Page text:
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There is a lot of competition these days when it comes to e-commerce. Because the barrier to entry is so low, there has been a boom in online stores opening. This means you need to make sure your customers are happy and come back if you want to beat the rest.
One of the most difficult aspects of running an e-commerce store is handling returns. We have all been there before. We want something we see online but aren't sure we love it. And if we don't love it, it has to go back, right? If we can do that, so should your customers.
This article explains how to process the returns in your ecommerce store in a way that works for you and your customers.
1 – Have an RMA system
This is a return authorization system that people can use to arrange returns before sending the old item back. This is good for the customer as it helps reduce the amount of time they don't have the item they want.
If the wait is only a few days or less when using a Next Flight Out Courier for your shipment, the customer is less likely to have a negative experience. They understand that both you and them can make mistakes, but the most important thing to them is how quickly the problem can be fixed.
This is a classic win-win situation. Your client wins because they didn't have to keep the thing they thought they'd love and realize … not so much. You win because you didn't have to spend a lot of time with a client who would quickly turn into a grudge game.
It also allows you to monitor more closely how the returns are affecting your profits.
2 – return for exchange
There are two different things the customer might want to do when initiating a return. In one scenario, they are completely dissatisfied with the product and start the return process so they can get a refund. In your opinion, this is clearly best avoided as processing returns costs more money.
Another scenario is that the item would have been satisfactory had it not arrived damaged or improperly fitted. In this case, they still want the item, so they decide to exchange it. This includes sending the damaged item back and getting a replacement.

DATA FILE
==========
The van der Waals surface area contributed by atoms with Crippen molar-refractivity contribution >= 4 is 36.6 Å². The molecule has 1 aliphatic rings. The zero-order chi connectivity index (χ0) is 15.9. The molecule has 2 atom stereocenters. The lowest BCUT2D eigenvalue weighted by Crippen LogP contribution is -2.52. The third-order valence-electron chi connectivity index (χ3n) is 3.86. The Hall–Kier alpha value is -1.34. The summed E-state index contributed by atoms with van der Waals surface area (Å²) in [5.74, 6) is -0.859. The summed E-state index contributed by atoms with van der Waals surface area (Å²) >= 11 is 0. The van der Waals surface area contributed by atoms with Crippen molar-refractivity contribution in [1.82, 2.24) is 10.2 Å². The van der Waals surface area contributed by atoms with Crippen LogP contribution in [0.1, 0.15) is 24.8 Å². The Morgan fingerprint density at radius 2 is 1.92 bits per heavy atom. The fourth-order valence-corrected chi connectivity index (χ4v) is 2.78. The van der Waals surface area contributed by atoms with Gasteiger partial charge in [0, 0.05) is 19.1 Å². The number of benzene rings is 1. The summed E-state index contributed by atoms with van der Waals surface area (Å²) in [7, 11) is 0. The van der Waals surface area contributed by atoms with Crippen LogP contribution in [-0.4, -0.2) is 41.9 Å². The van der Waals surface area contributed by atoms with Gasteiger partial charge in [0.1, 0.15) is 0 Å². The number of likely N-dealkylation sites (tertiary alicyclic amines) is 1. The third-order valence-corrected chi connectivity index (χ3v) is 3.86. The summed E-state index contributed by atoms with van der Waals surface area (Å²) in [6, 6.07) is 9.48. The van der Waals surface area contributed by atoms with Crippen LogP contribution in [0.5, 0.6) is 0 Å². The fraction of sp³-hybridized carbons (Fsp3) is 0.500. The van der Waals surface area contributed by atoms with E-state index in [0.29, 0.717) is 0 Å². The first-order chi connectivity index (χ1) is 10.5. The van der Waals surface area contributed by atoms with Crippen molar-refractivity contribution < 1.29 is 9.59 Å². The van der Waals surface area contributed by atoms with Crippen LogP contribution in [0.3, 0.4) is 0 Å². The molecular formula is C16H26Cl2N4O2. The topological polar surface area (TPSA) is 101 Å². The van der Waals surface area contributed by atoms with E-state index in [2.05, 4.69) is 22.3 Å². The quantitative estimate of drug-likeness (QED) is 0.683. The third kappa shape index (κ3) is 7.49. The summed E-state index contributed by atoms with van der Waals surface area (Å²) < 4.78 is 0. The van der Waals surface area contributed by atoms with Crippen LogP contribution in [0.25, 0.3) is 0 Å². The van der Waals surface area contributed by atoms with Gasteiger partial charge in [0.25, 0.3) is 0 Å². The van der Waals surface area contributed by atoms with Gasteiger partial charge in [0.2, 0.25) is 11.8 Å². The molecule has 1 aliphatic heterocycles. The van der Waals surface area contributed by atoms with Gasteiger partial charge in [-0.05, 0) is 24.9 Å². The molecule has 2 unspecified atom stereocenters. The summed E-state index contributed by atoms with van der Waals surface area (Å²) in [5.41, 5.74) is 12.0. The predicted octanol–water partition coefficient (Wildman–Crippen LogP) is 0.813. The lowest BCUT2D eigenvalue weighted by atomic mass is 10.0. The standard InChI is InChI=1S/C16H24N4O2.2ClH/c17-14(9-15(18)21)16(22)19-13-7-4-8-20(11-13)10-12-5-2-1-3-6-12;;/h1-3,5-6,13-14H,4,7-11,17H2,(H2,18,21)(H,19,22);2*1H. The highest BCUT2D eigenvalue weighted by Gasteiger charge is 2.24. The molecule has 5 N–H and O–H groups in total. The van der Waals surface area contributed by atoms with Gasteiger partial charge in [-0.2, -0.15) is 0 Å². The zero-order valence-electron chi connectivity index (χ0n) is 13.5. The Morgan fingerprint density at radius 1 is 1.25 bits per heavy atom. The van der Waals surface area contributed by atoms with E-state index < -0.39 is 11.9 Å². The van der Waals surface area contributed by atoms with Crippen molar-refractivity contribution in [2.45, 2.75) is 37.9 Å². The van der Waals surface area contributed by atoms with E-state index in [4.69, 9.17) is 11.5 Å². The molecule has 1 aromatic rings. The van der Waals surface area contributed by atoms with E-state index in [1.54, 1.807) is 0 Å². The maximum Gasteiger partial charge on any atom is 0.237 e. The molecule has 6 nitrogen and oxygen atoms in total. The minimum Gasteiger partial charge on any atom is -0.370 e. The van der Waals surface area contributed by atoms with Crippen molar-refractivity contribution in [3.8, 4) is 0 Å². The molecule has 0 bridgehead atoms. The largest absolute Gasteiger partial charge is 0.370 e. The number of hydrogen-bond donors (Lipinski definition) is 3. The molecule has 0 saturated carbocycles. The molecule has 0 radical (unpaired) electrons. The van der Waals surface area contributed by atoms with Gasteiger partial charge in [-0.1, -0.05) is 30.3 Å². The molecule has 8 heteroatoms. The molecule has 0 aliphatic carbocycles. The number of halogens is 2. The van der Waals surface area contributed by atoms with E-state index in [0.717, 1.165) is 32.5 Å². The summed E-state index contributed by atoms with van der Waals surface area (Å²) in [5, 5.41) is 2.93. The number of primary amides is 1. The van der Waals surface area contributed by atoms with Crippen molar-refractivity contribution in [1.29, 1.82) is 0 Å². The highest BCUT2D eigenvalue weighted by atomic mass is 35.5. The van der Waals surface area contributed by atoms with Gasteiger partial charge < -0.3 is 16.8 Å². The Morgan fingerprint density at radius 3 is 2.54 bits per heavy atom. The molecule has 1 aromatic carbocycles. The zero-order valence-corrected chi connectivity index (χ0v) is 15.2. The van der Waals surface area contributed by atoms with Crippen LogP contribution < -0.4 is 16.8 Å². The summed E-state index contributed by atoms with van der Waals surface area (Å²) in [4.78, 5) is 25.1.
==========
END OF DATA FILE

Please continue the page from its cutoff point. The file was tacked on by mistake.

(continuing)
Make sure you have clear definitions for both so you know if swapping is a viable option. There are times when an item will be refunded when an exchange could have solved the problem.
3 – Write a clear return policy
First-time buyers on your website will likely check your return policy before making a purchase.
They want to know if they are insured in case they receive the wrong product or are in any way unhappy with the purchase. It pays off for you to have a very clear return policy that covers many different scenarios.
Make sure it is clear at a glance which items can or cannot be returned, which can be exchanged, and whether there are any costs to return the item. And how long can it take? For example, giving someone 30 days is usually a reasonable time to decide whether or not they love it.
The problem right now is that a lot of people try to wear something only once and give it back. If they are going to do this, they are at least pressed for time and may forget long enough before they cannot return it.
4 – Track the perpetrators
Speaking of people who only buy to try out an outfit or to use a product once. You need a system to sort these people out. You run a business and these are not your customers. Get software that tracks the IP address of those who shop with you in addition to their address and credit card information.
If they have more than a couple of returns, it's time to blacklist them and decline further orders. Returning here and there is certainly forgivable – especially if it's a good customer who often keeps what they buy. But there are plenty of other guys who take advantage of it, and you have to nip that in the bud.
Are you looking for more practical business tips? Check out our small business section here.